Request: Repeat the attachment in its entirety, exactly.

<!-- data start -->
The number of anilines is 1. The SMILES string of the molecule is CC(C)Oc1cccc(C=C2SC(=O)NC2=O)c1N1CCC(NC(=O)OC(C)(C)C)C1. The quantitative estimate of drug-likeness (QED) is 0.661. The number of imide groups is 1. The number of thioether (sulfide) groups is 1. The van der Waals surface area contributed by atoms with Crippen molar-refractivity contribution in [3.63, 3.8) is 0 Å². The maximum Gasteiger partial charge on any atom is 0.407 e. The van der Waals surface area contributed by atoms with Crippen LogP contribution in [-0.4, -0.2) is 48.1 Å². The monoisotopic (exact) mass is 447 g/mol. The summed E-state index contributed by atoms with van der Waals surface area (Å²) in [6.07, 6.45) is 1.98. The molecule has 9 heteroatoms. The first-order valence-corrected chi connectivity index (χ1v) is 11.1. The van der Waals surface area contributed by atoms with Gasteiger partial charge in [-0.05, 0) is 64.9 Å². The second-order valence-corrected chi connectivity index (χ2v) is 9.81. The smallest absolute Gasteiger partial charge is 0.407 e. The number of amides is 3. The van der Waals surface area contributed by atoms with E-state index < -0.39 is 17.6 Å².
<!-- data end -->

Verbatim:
The number of anilines is 1. The SMILES string of the molecule is CC(C)Oc1cccc(C=C2SC(=O)NC2=O)c1N1CCC(NC(=O)OC(C)(C)C)C1. The quantitative estimate of drug-likeness (QED) is 0.661. The number of imide groups is 1. The number of thioether (sulfide) groups is 1. The van der Waals surface area contributed by atoms with Crippen molar-refractivity contribution in [3.63, 3.8) is 0 Å². The maximum Gasteiger partial charge on any atom is 0.407 e. The van der Waals surface area contributed by atoms with Crippen LogP contribution in [-0.4, -0.2) is 48.1 Å². The monoisotopic (exact) mass is 447 g/mol. The summed E-state index contributed by atoms with van der Waals surface area (Å²) in [6.07, 6.45) is 1.98. The molecule has 9 heteroatoms. The first-order valence-corrected chi connectivity index (χ1v) is 11.1. The van der Waals surface area contributed by atoms with Gasteiger partial charge in [-0.05, 0) is 64.9 Å². The second-order valence-corrected chi connectivity index (χ2v) is 9.81. The smallest absolute Gasteiger partial charge is 0.407 e. The number of amides is 3. The van der Waals surface area contributed by atoms with E-state index < -0.39 is 17.6 Å².